Migration & Refugees, TerraViva United Nations

The Smart Way

A Migrant’s Journey to Success

Smart at IOM’s transit centre in Niamey in October 2016. Credit: Monica Chiriac/IOM

Apr 4 2018 (IOM) - Smart has come a long way since he first arrived at IOM’s transit centre in Niamey, Niger, back in October 2016. He looked tired and defeated, but happy to be alive and eager to be with his family again.

Only a few years back, he had graduated with a diploma in banking and finance, but finding a job in his field had proved to be an impossible task. He had started teaching IT, but that was not enough to provide for himself and his five siblings.

Just like countless other West and Central African migrants, he then decided that maybe his luck would change if he made it to Europe. He tried going through legal channels but when his visa request got rejected, he took it upon himself to find another way to attain his goals.

Read his full story here as shared from IOM’s transit centre in Niamey back in 2016.

“This route is deadly. I wouldn’t take it again. I said to myself that my life was more precious than Italy.”


Watch Smart’s story.

Smart came up with his idea of a waste management business before even trying his luck for Europe. He had seen how much dirt and garbage was accumulating on the streets of Freetown, Sierra Leone and how this had an impact on the health of the community. He wanted to make a change, but he didn’t have the means to do so.

Support for the reintegration of migrants returning to their countries of origin is essential to address their economic needs and foster their inclusion in their home communities. A returning migrant may be assisted to set up individual or collective projects with other returnees as well as community-based projects to fit the needs of their communities.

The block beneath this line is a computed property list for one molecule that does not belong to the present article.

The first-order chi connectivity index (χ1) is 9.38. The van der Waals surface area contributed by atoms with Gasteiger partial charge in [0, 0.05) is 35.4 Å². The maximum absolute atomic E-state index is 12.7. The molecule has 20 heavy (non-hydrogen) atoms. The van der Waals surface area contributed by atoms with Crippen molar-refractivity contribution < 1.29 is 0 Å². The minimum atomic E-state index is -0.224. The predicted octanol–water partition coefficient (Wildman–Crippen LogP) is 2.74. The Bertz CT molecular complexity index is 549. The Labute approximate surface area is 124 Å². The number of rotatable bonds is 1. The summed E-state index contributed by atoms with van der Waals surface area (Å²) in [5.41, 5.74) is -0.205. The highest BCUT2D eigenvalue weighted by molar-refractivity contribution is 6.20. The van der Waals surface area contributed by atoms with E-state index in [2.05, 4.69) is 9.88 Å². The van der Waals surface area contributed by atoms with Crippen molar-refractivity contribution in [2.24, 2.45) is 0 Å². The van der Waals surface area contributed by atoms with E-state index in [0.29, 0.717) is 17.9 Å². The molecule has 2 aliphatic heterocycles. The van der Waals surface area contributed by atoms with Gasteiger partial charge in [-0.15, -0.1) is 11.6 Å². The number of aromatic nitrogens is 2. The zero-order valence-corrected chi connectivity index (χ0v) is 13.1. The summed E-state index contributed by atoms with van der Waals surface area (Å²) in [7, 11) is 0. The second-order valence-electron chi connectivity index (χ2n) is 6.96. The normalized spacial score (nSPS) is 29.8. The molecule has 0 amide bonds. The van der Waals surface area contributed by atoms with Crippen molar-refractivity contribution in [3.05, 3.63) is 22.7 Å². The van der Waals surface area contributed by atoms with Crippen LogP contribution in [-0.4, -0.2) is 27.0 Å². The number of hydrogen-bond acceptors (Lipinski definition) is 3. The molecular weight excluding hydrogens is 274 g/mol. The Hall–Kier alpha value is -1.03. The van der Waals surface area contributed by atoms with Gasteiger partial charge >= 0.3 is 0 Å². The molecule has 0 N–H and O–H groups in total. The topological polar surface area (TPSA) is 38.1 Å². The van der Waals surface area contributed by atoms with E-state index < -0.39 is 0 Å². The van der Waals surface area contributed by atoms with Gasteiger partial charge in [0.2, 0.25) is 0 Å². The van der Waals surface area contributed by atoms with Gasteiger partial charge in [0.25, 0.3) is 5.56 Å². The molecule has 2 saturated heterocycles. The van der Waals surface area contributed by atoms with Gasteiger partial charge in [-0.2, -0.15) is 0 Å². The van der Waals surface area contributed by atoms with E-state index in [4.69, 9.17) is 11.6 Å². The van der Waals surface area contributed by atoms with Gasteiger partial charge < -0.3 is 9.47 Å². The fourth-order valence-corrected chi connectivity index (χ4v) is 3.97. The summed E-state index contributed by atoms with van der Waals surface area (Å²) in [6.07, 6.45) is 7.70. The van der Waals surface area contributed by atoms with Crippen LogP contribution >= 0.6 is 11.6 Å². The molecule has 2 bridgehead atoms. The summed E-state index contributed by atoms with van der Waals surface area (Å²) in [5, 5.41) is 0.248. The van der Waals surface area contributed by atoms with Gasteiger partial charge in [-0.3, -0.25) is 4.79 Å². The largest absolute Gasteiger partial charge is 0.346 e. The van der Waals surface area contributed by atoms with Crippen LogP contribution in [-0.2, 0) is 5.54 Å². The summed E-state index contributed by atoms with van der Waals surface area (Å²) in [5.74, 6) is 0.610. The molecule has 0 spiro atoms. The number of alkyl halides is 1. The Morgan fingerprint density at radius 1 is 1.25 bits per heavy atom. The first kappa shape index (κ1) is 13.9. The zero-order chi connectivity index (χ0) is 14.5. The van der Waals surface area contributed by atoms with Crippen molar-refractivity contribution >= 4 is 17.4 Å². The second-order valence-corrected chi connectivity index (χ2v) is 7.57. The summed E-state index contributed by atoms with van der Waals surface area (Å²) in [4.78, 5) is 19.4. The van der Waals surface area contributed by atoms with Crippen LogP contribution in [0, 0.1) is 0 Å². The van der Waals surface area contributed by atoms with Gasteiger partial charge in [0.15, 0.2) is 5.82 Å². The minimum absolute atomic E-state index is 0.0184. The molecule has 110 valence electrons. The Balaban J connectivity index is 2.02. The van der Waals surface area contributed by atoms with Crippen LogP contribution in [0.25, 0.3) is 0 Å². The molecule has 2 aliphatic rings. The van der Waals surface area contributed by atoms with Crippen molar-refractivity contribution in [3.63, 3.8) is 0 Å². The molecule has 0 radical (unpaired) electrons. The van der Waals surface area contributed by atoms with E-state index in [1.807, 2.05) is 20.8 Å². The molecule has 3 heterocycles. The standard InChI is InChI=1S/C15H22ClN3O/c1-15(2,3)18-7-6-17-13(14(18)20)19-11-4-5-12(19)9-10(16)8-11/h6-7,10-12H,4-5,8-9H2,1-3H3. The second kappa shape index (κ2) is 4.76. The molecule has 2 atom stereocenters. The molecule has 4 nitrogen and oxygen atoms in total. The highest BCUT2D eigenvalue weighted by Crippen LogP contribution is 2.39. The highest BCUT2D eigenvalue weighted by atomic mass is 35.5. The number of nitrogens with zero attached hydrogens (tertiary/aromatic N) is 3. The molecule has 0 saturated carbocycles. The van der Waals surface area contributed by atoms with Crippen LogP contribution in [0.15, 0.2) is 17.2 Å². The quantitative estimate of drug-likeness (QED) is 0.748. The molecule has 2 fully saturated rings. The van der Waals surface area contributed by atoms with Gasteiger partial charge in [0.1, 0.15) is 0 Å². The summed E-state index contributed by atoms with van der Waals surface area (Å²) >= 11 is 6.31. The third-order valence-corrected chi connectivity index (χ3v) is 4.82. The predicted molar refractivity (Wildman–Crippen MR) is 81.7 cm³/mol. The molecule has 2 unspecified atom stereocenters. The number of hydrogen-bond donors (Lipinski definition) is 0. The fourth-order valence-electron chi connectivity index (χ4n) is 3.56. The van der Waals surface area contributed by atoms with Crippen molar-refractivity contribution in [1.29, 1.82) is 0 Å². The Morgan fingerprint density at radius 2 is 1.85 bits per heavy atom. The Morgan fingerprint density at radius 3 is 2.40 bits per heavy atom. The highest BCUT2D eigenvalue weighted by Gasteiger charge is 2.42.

The group has received five tricycles through the project that they use for their daily activities. Photo: Aichatou Hassane/IOM

During his time at IOM’s transit centre in Agadez, Smart grouped together with other returnees and brainstormed what their project would look like. Once back in Sierra Leone, with IOM’s support, they put their ideas into practice and created the Youth Aid Waste Management business. They all believe in their project and support each other through the small hiccups.

The members of Youth Aid Waste Management proudly pose in front of their new office in Freetown, Sierra Leone. Photo: Aichatou Hassane/IOM

“I want to see this business grow, but more than anything, I want to create job opportunities for the youth in Sierra Leone.”

Collective projects often create a sense of belonging among the members, and by having a common goal and interest, they increase their chances of success. Smart has not only employed 14 fellow returnees, but also five additional youth community members who now rely on the project’s success for their daily bread.

The members also raise awareness about the dangers of the route among their communities, and in exchange, “the community is proud of us and of what we are doing. We feel no shame in coming back,” says Smart with a smile.

Smart works side by side with 14 other returnees and five community members. Photo: Aichatou Hassane/IOM

Smart’s project came to life through the EU-IOM Joint initiative for Migrant Protection and Reintegration. All migrants assisted by IOM with voluntary return from Niger are eligible for the reintegration programme under the Joint initiative.

Close to 6,000 beneficiaries were assisted by IOM Niger last year through community micro-projects in Guinea-Conakry, Guinea-Bissau, Cameroon, Senegal and Mali while more than 600 benefitted from individual reintegration assistance.

Monitoring the procedures and activities of local actors contracted to provide services within the programmes is ensured on a regular basis.

Smart and his group proudly posing with one of their tricycles. Photo: Aichatou Hassane/IOM



This story was posted by Monica Chiriac, public information officer at IOM Niger.

 
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